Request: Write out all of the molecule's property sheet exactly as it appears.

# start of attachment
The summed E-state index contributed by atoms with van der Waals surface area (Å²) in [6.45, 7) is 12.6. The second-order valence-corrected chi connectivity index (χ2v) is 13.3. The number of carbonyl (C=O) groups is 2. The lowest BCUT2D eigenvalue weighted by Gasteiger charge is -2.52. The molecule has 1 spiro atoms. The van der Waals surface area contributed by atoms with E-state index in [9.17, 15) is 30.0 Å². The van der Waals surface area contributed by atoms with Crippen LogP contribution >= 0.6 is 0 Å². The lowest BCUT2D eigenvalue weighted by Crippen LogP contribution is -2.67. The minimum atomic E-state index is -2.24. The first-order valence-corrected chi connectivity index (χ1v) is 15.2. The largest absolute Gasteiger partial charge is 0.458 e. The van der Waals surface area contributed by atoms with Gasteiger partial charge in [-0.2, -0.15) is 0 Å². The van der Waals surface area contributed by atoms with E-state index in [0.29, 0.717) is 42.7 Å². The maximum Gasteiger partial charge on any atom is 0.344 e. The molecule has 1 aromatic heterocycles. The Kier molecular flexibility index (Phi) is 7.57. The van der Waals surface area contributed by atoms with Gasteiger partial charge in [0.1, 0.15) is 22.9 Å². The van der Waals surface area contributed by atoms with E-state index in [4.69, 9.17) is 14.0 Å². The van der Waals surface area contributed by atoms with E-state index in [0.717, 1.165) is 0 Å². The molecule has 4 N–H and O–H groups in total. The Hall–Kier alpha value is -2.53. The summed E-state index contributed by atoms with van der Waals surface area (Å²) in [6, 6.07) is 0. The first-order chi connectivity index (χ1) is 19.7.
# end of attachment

The summed E-state index contributed by atoms with van der Waals surface area (Å²) in [6.45, 7) is 12.6. The second-order valence-corrected chi connectivity index (χ2v) is 13.3. The number of carbonyl (C=O) groups is 2. The lowest BCUT2D eigenvalue weighted by Gasteiger charge is -2.52. The molecule has 1 spiro atoms. The van der Waals surface area contributed by atoms with E-state index in [9.17, 15) is 30.0 Å². The van der Waals surface area contributed by atoms with Crippen LogP contribution >= 0.6 is 0 Å². The lowest BCUT2D eigenvalue weighted by Crippen LogP contribution is -2.67. The minimum atomic E-state index is -2.24. The first-order valence-corrected chi connectivity index (χ1v) is 15.2. The largest absolute Gasteiger partial charge is 0.458 e. The van der Waals surface area contributed by atoms with Gasteiger partial charge in [-0.2, -0.15) is 0 Å². The van der Waals surface area contributed by atoms with E-state index in [0.29, 0.717) is 42.7 Å². The maximum Gasteiger partial charge on any atom is 0.344 e. The molecule has 1 aromatic heterocycles. The Kier molecular flexibility index (Phi) is 7.57. The van der Waals surface area contributed by atoms with Gasteiger partial charge in [0.1, 0.15) is 22.9 Å². The van der Waals surface area contributed by atoms with E-state index in [4.69, 9.17) is 14.0 Å². The van der Waals surface area contributed by atoms with E-state index in [0.717, 1.165) is 0 Å². The molecule has 4 N–H and O–H groups in total. The Hall–Kier alpha value is -2.53. The summed E-state index contributed by atoms with van der Waals surface area (Å²) in [6, 6.07) is 0. The first-order chi connectivity index (χ1) is 19.7.